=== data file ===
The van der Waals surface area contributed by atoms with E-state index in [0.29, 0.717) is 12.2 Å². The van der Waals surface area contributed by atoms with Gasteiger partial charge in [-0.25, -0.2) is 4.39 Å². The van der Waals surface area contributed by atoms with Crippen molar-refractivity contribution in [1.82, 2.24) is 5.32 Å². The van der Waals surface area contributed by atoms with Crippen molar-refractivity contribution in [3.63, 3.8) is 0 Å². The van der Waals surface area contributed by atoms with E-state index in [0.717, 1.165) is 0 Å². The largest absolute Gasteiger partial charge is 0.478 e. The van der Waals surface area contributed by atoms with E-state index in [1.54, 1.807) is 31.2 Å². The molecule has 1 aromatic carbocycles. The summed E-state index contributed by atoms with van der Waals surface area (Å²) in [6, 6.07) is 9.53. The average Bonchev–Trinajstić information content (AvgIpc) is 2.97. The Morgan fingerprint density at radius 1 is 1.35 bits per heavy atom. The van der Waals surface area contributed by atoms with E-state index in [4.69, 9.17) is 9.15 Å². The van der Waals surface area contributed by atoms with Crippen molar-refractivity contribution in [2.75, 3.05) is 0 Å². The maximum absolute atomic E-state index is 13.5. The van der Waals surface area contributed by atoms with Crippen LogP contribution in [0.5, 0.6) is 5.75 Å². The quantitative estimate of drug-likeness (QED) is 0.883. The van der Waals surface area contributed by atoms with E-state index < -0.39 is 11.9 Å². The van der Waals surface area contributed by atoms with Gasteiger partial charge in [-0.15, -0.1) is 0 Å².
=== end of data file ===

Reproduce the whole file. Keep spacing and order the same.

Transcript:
The van der Waals surface area contributed by atoms with E-state index in [0.29, 0.717) is 12.2 Å². The van der Waals surface area contributed by atoms with Gasteiger partial charge in [-0.25, -0.2) is 4.39 Å². The van der Waals surface area contributed by atoms with Crippen molar-refractivity contribution in [1.82, 2.24) is 5.32 Å². The van der Waals surface area contributed by atoms with Crippen molar-refractivity contribution in [3.63, 3.8) is 0 Å². The van der Waals surface area contributed by atoms with E-state index in [0.717, 1.165) is 0 Å². The largest absolute Gasteiger partial charge is 0.478 e. The van der Waals surface area contributed by atoms with E-state index in [1.54, 1.807) is 31.2 Å². The molecule has 1 aromatic carbocycles. The summed E-state index contributed by atoms with van der Waals surface area (Å²) in [6, 6.07) is 9.53. The average Bonchev–Trinajstić information content (AvgIpc) is 2.97. The Morgan fingerprint density at radius 1 is 1.35 bits per heavy atom. The van der Waals surface area contributed by atoms with E-state index in [4.69, 9.17) is 9.15 Å². The van der Waals surface area contributed by atoms with Crippen molar-refractivity contribution in [2.75, 3.05) is 0 Å². The maximum absolute atomic E-state index is 13.5. The van der Waals surface area contributed by atoms with Crippen LogP contribution in [0.5, 0.6) is 5.75 Å². The quantitative estimate of drug-likeness (QED) is 0.883. The van der Waals surface area contributed by atoms with E-state index < -0.39 is 11.9 Å². The van der Waals surface area contributed by atoms with Gasteiger partial charge in [-0.15, -0.1) is 0 Å².